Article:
All good points, Friar. The only thing I might add is that video games are hardly alone in being given shoddy, inaccurate coverage. Just about everything considered a "niche story" gets the same treatment. Just as one example, I remember reading in a classroom text book about how a human interest story on some major news show misrepresented Hawaiian Creole as being solely the language of surfer dudes. It's certainly not the case, but since nobody cares that much, they could get away with it. I guess as we gamers grow older and the non-gamers grow, you know, dead, news programs and the like will be held more accoutable by their viewing audiences.
That Xenosaga card game looks like it's bitchin'!
The bunny.... not quite so bitchin'.
Indeed. And thank you, El Cactuar, for sending a letter which requires little in response on my part. I appreciate that.
|The depressing possibility
First and foremost, I loathe mainstream video game reviews. But we have
to keep in mind perspective and audience. In a large daily paper like
the Dallas Morning News, the author has to review a game in such a way
that it's suitable for the masses. Just like if GIA (not necessarily
GIA, any videogame site) posted a review written by a mainstream
newspaper for a mainstream audience, we'd flame the hell out of the.
GIA's reviews, while suited for their audience of hardcore gamers,
probably wouldn't fly in a newspaper.
First of all, they're too long to print in a newspaper. More words takes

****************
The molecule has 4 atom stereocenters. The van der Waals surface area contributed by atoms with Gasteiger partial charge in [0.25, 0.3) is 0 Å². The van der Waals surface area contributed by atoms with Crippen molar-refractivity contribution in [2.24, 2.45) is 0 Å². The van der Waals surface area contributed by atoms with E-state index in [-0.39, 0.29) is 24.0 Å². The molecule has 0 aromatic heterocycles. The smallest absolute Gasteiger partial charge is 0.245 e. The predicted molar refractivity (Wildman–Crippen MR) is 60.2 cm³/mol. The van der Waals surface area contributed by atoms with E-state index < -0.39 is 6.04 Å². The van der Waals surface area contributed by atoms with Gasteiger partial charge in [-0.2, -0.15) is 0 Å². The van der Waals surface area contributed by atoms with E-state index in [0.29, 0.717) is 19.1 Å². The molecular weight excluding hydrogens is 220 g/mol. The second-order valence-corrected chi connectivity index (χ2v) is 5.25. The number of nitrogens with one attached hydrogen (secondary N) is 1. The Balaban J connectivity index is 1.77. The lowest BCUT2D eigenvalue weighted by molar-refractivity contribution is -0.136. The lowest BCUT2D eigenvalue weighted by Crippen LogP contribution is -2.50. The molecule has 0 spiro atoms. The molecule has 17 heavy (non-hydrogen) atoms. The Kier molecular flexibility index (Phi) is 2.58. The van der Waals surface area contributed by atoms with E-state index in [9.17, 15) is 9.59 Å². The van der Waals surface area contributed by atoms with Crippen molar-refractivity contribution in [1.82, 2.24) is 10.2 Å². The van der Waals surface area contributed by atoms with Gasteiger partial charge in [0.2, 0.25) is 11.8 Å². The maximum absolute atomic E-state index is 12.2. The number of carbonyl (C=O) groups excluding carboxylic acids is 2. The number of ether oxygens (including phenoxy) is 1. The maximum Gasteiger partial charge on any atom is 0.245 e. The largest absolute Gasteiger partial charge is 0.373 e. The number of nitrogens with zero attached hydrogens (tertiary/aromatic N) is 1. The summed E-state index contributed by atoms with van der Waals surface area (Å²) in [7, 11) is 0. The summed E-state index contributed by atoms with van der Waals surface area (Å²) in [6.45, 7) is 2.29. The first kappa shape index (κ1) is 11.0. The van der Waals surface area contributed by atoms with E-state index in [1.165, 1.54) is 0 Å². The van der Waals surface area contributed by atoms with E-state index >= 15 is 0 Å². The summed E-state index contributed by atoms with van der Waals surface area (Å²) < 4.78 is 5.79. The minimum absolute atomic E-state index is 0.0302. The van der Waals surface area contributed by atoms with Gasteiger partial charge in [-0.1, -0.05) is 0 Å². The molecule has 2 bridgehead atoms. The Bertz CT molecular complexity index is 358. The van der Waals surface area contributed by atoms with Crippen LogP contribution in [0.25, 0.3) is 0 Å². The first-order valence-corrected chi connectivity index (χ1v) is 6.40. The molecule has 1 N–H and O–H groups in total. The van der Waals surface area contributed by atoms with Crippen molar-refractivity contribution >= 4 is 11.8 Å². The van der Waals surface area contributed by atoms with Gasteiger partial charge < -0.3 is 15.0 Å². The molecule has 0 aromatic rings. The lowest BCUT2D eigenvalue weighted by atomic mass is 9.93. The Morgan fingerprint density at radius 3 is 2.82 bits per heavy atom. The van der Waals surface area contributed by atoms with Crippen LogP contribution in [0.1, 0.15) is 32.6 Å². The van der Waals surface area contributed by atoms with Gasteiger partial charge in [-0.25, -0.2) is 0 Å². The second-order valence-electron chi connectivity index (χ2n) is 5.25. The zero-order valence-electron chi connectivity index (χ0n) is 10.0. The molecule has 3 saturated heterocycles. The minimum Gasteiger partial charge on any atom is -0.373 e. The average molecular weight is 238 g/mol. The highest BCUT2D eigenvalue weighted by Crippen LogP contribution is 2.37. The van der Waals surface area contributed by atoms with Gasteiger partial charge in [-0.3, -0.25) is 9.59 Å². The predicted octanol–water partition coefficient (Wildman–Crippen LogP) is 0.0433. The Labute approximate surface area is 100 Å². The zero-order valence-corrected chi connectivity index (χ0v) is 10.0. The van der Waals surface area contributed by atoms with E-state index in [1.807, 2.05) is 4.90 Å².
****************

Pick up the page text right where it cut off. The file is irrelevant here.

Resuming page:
up more space, which can be used for ads. Second of all, any paper
editor will tell you that every article written in a newspaper has to be
written at a fourth-grade reading level. No big words, no complex
writing style. The general public has different needs than those of the
gaming community, and a large newspaper like Dallas Morning News must
cater to the needs of the masses, not a small community of gamers.
While we may be deluded into thinking that the gaming community is
enormous and encompasses everyone who plays video games, it is not. I
don't know how many unique users a week GIA gets, but take that number
and compare it to the number of copies of FFX sold and you'll see that
we're a vocal minority. It's a testament to the quality of these games
if they can please both the hardcore fan community and the general
public. Anyway, all I'm trying to say is yes, mainstream game reviews
suck, but at least they're getting reviews at all.
Yeah, sadly, it's entirely possible that the Morning News' take on FFX was perfectly suited to its audience. What's to say the average person wouldn't find FFX to be interesting only to the fans it caters to, whereas getting a kick out of Baldur's Gate and its more action-oriented gameplay?
That said, are you guys going to join my cult and help me exterminate people of such poor taste or not? The offer still stands.
All right, here's a fun little topic for you, while we're all venting: if you could change just one thing about the gaming industry, what would it be? Anything at all, be it sales practices, media coverage, even the fans; this topic is meant to encompass all of gaming-dom. So work yourself into a good rage, set to writing, and let me know what you come up with. Simple enough, right?